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Bernie Sanders is not happy about a planned Cork to Boston flight route

The White House hopeful thinks plans to allow Norwegian Airlines International operate the route would be bad for employees on both sides of the Atlantic.

A PLANNED CORK to Boston flight route is bad news for both Europe and America, potential US presidential candidate Bernie Sanders has said.

The Vermont senator has asked the US Department of Transportation to not grant permission to Norwegian Airlines International (NAI), a subsidiary of Norwegian Air Shuttle, to fly to the US from European cities such as Cork.

Sanders, who is currently trailing Hillary Clinton for the Democratic party’s presidential nomination, said NAI is attempting to “undermine international labour laws by outsourcing cheap labour from Thailand and other low-wage countries”.

“Granting such a permit would be a direct violation of the strong labour provisions included in the US/EU Open Skies Agreement. Moreover, it would set a dangerous precedent that threatens the jobs of hundreds of thousands of flight attendants, mechanics, pilots and other airline workers in our country and in Europe,” Sanders said in a statement.

The department is currently accepting submissions about the application.

‘Flag of convenience’

In a document released last month, the department noted that parties objecting to the NAI bid believe the company “is seeking to use Ireland as a flag of convenience” and has “established itself in Ireland to evade the social laws of Norway in order to lower the wages and working conditions of its air crew”.

It noted that opponents to the deal, such as Sanders, have also argued that NAI would hire its pilots and cabin crew from a third-party company based in Singapore. As a result, employees may have to resolve any employment matters with the third-party company, rather than directly with the air carrier.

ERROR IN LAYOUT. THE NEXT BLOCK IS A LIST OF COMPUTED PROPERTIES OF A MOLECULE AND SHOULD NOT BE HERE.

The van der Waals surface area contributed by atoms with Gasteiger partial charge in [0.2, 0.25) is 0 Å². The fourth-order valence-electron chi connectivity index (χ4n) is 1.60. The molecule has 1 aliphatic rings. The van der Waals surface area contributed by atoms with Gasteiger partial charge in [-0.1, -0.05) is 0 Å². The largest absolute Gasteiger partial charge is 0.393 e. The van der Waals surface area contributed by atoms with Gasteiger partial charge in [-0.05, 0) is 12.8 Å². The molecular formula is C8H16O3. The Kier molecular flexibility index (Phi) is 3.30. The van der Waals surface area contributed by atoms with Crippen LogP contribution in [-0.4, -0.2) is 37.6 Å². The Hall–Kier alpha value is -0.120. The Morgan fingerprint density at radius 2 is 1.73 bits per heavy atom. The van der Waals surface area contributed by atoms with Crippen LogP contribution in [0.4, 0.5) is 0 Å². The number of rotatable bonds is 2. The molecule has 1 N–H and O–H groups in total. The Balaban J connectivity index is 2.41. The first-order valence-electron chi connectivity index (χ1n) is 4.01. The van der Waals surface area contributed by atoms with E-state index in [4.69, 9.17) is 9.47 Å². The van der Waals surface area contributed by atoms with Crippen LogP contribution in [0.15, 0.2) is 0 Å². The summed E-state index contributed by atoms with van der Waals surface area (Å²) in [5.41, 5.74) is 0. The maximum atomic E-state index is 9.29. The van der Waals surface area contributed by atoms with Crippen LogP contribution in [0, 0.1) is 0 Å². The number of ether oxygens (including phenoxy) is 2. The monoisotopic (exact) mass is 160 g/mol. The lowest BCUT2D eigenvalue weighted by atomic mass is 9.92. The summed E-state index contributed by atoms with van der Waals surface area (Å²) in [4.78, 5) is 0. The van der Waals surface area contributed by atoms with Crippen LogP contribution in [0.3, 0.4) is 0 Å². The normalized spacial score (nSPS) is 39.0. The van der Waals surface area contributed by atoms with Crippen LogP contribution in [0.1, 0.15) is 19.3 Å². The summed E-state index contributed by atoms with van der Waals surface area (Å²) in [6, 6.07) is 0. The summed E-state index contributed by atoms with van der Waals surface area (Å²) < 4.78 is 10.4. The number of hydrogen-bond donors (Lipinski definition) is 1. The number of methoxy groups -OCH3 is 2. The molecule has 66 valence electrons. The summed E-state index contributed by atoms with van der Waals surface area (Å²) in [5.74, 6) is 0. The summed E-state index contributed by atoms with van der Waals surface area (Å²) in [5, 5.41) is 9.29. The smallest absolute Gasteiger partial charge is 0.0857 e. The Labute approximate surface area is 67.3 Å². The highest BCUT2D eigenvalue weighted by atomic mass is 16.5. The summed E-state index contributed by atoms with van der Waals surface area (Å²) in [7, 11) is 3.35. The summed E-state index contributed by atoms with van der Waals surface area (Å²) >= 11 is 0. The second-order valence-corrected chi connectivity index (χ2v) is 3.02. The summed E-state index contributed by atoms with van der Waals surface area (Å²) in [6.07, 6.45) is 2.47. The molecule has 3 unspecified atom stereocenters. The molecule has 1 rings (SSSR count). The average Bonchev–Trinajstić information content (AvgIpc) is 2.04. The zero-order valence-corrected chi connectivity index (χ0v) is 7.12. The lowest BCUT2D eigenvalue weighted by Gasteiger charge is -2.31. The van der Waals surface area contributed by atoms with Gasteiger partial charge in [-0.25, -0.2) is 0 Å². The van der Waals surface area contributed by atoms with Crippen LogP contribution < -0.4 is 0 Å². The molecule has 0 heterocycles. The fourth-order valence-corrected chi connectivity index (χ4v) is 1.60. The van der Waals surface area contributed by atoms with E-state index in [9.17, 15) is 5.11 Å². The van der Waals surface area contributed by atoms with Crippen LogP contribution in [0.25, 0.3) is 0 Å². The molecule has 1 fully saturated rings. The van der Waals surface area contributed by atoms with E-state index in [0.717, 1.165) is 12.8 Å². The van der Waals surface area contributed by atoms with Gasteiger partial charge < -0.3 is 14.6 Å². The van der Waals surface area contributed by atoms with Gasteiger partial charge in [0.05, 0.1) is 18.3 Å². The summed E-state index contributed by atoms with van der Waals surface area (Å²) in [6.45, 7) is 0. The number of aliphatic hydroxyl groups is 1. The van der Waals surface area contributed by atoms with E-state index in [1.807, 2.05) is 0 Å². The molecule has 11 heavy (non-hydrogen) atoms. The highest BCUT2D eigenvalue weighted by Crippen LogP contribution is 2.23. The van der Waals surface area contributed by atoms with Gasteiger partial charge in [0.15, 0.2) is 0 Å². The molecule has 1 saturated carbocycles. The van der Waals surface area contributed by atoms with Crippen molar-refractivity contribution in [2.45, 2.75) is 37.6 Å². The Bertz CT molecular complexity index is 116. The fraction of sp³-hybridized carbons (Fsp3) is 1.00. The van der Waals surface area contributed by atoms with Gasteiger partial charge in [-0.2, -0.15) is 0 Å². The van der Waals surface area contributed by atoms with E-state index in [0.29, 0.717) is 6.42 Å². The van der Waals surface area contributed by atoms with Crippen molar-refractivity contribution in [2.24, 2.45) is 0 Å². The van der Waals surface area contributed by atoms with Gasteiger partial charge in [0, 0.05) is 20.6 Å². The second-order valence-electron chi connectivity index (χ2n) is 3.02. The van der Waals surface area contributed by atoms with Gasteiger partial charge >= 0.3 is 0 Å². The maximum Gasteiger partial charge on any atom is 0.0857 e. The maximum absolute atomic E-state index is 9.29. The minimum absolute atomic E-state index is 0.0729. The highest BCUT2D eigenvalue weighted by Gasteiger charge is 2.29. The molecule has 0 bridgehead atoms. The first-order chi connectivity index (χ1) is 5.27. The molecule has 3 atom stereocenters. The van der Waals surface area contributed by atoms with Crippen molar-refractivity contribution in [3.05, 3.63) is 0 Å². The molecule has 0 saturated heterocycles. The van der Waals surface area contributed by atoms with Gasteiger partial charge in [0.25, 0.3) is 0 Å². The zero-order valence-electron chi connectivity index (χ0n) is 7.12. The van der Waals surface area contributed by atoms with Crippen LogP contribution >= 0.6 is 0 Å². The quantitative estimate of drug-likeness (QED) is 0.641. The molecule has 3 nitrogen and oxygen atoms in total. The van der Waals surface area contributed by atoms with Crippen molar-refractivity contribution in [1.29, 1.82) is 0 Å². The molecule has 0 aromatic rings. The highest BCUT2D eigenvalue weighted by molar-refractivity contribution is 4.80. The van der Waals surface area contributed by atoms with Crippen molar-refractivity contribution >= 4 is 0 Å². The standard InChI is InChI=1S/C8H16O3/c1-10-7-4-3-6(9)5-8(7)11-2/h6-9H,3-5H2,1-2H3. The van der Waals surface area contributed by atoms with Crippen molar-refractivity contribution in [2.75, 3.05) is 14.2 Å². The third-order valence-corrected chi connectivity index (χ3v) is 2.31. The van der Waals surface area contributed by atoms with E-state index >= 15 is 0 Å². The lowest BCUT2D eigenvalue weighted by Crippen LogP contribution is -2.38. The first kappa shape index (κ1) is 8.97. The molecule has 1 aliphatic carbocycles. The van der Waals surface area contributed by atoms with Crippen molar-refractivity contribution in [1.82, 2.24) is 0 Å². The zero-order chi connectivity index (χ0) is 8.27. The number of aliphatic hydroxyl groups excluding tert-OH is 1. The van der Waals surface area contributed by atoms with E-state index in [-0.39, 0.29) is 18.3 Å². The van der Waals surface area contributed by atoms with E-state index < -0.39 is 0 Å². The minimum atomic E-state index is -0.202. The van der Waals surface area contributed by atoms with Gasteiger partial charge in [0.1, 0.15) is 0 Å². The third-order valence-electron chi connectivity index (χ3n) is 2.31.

On the other hand, the document states that NAI, which has a Dublin headquarters, and its supporters have said the company has satisfied European and American legal requirements and is qualified to operate as a foreign carrier.

“NAI claims that it offers competitive wages, and points to the significant number of US citizens that are seeking employment with the carrier as evidence of a quality work environment,” the document adds.

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Tourism in Cork

Niall MacCarthy, managing director at Cork Airport, said Cork has “so much to gain from these flights” in terms of tourism and investment, and asked the public to support the bid.

“We have been working closely with business and tourism stakeholders, especially Cork Chamber of Commerce, to help drive support for the new route and if we all work together on this, we could see these flights become a reality before very long,” he said.

Fine Gael Ireland South MEP Deirdre Clune refuted the claim NAI is using Ireland as “a flag of convenience”, saying: “Mr Sanders, certain unions and a number of legacy airline carriers are attempting to block new competition on the transatlantic routes.”

She said the route, if granted, “would have an enormously positive impact on southern Ireland”.

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Órla Ryan

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